Greensill had ‘extraordinarily privileged’ relationship with government, review finds

A review into Greensill Capital’s lobbying of politicians has found that former Morgan Stanley banker Lex Greensill “had a privileged – and sometimes extraordinarily privileged – relationship with government”.

The 141 page report into the collapsed supply chain finance firm by former Slaughter and May partner Nigel Boardman raised concerns about potential conflicts of interest between Greensill’s nascent business and his role in government.

Greensill went bust in March after Credit Suisse suspended four funds valued at $10bn which were key to its liquidity, after concerns Greensill loans had become over-exposed to the Gupta Family Group Alliance of firms run by steel magnate Sanjeev Gupta.

READ Greensill scandal spotlights risks of non-bank finance sector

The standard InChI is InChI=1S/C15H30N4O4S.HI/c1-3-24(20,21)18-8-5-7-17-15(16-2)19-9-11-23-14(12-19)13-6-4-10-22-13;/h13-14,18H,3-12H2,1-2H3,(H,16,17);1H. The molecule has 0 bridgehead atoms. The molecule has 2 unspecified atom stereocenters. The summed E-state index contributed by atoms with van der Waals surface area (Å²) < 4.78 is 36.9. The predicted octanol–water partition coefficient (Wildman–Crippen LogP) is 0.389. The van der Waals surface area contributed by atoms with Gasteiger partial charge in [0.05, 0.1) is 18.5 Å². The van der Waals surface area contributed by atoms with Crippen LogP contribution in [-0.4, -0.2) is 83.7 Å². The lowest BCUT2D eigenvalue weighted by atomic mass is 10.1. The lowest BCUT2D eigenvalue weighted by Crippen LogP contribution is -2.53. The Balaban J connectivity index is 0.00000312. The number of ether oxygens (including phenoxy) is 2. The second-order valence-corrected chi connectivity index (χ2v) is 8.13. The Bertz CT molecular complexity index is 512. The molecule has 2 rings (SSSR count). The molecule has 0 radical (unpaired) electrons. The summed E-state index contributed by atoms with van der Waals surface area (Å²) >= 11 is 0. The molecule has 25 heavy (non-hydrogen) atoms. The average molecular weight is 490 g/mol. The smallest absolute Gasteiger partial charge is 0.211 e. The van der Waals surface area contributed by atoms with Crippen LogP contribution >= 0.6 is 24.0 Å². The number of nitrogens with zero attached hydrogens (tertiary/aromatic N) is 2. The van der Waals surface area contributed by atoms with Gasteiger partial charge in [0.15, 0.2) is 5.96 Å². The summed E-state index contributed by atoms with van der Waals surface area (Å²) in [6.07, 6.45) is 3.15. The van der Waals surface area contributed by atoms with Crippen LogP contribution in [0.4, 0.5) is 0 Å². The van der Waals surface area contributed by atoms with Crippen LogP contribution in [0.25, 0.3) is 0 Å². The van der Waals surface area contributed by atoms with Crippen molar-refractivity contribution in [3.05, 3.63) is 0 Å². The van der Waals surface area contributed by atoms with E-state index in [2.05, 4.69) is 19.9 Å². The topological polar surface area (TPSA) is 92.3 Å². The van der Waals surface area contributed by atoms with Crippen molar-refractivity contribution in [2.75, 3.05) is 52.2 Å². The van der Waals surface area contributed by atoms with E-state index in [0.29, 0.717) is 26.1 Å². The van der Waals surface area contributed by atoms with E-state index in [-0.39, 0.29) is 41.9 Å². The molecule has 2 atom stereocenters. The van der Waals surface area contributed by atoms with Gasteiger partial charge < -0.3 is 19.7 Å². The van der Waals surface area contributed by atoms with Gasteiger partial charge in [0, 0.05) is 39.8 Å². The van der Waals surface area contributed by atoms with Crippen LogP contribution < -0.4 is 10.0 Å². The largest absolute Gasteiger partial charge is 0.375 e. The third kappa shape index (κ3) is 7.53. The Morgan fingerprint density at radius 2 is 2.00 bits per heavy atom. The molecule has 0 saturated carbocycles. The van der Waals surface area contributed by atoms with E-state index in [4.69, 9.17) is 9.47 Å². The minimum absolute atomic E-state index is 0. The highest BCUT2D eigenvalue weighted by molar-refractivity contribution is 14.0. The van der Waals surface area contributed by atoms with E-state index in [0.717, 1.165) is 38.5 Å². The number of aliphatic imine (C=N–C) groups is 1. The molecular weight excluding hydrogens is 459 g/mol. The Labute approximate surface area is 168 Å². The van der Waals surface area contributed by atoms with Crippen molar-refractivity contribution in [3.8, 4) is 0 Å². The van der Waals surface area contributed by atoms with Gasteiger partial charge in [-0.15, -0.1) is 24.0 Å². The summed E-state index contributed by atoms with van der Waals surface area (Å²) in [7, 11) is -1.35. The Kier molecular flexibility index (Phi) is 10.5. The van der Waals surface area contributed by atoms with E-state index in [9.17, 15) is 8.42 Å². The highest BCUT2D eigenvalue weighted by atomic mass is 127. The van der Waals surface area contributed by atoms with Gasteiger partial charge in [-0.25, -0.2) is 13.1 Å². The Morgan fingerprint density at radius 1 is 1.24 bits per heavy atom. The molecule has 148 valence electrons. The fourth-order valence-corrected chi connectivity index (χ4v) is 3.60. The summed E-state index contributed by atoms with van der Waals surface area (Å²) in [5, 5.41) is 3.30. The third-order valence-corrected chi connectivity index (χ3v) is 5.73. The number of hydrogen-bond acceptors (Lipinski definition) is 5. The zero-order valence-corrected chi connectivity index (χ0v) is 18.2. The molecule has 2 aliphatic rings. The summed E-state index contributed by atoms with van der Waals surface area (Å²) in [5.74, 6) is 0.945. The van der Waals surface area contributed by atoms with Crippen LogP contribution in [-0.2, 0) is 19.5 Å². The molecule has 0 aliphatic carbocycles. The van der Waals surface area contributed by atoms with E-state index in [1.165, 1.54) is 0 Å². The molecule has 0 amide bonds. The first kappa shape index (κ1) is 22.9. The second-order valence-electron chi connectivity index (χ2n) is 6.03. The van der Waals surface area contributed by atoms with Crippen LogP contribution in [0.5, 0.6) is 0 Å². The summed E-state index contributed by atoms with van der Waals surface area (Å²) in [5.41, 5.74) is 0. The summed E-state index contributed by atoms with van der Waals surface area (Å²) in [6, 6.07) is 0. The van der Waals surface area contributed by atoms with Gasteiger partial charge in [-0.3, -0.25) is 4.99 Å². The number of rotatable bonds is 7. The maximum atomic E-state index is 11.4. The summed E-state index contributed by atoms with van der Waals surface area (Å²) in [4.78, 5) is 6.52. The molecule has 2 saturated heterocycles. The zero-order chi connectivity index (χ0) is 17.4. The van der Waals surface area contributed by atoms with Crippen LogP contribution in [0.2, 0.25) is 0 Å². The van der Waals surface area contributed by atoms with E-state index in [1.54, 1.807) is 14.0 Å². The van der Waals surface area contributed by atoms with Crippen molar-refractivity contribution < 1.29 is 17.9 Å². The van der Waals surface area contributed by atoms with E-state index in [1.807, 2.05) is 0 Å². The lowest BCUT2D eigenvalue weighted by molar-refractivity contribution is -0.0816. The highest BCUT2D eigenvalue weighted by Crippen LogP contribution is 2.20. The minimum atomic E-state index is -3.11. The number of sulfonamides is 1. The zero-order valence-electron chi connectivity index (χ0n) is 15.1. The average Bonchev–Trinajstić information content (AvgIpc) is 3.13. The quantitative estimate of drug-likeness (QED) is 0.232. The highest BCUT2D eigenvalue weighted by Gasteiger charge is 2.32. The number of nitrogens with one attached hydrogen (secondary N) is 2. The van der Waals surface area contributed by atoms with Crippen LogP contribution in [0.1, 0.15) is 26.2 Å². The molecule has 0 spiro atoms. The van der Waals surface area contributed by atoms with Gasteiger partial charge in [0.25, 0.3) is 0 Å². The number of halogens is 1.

The report published on 22 July also found that former Prime Minister David Cameron “on occasion understated the nature of his relationship with Greensill Capital” when seeking to lobby ministers and civil servants on the company’s behalf.

Ultimately, however, the report concluded that the system for regulating lobbying in the UK is fit for purpose.

“While there are improvements to be made, the current system and those operating within it worked well,” the report said.

READ SFO launches fraud probe into Gupta Family Group and its relationship with Greensill Capital

Ministers and civil servants resisted the “strong methods” Greensill’s representatives, including Cameron and former senior civil servant Bill Crothers, used to try and sell its products to the government, the report found.

The “low take up” of Greensill’s services by government “attests to the fact that ministers and civil servants made the proper analysis of the products being offered to them and did not allow their judgment to be influenced under the pressure being applied by Greensill Capital,” the report said.

To contact the author of this story with feedback or news, email James Booth

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